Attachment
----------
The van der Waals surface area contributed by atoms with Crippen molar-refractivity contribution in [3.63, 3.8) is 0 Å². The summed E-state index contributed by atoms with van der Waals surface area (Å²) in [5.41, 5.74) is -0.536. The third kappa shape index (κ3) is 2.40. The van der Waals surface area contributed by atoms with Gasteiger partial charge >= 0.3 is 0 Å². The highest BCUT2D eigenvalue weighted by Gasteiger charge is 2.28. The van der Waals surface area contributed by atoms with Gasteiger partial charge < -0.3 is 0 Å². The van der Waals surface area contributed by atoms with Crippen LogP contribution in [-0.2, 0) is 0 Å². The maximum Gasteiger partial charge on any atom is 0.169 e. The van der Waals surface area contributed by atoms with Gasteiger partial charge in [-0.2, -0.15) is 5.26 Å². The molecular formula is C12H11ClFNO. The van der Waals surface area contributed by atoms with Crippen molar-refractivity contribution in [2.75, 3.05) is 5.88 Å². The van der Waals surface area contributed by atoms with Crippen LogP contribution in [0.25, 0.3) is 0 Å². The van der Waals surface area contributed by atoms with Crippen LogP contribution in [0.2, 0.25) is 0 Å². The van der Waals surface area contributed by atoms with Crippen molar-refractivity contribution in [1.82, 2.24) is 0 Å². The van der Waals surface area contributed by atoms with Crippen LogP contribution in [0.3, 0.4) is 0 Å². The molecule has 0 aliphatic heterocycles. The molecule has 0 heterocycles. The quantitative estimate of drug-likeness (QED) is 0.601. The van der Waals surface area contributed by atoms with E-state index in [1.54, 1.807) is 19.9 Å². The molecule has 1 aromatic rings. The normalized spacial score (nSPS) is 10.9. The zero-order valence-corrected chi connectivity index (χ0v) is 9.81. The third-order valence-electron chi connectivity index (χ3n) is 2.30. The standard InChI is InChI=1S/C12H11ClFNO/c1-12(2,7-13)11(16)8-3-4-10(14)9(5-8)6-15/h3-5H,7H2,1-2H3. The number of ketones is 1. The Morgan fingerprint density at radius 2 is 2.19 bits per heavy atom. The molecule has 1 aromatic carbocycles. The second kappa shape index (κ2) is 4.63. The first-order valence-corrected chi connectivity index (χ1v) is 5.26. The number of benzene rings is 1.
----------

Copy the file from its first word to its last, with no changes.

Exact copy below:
The van der Waals surface area contributed by atoms with Crippen molar-refractivity contribution in [3.63, 3.8) is 0 Å². The summed E-state index contributed by atoms with van der Waals surface area (Å²) in [5.41, 5.74) is -0.536. The third kappa shape index (κ3) is 2.40. The van der Waals surface area contributed by atoms with Gasteiger partial charge >= 0.3 is 0 Å². The highest BCUT2D eigenvalue weighted by Gasteiger charge is 2.28. The van der Waals surface area contributed by atoms with Gasteiger partial charge < -0.3 is 0 Å². The van der Waals surface area contributed by atoms with Crippen LogP contribution in [-0.2, 0) is 0 Å². The maximum Gasteiger partial charge on any atom is 0.169 e. The van der Waals surface area contributed by atoms with Gasteiger partial charge in [-0.2, -0.15) is 5.26 Å². The molecular formula is C12H11ClFNO. The van der Waals surface area contributed by atoms with Crippen molar-refractivity contribution in [2.75, 3.05) is 5.88 Å². The van der Waals surface area contributed by atoms with Crippen LogP contribution in [0.25, 0.3) is 0 Å². The van der Waals surface area contributed by atoms with Crippen LogP contribution in [0.2, 0.25) is 0 Å². The van der Waals surface area contributed by atoms with Crippen molar-refractivity contribution in [1.82, 2.24) is 0 Å². The van der Waals surface area contributed by atoms with Crippen LogP contribution in [0.3, 0.4) is 0 Å². The molecule has 0 aliphatic heterocycles. The molecule has 0 heterocycles. The quantitative estimate of drug-likeness (QED) is 0.601. The van der Waals surface area contributed by atoms with E-state index in [1.54, 1.807) is 19.9 Å². The molecule has 1 aromatic rings. The normalized spacial score (nSPS) is 10.9. The zero-order valence-corrected chi connectivity index (χ0v) is 9.81. The third-order valence-electron chi connectivity index (χ3n) is 2.30. The standard InChI is InChI=1S/C12H11ClFNO/c1-12(2,7-13)11(16)8-3-4-10(14)9(5-8)6-15/h3-5H,7H2,1-2H3. The number of ketones is 1. The Morgan fingerprint density at radius 2 is 2.19 bits per heavy atom. The molecule has 1 aromatic carbocycles. The second kappa shape index (κ2) is 4.63. The first-order valence-corrected chi connectivity index (χ1v) is 5.26. The number of benzene rings is 1.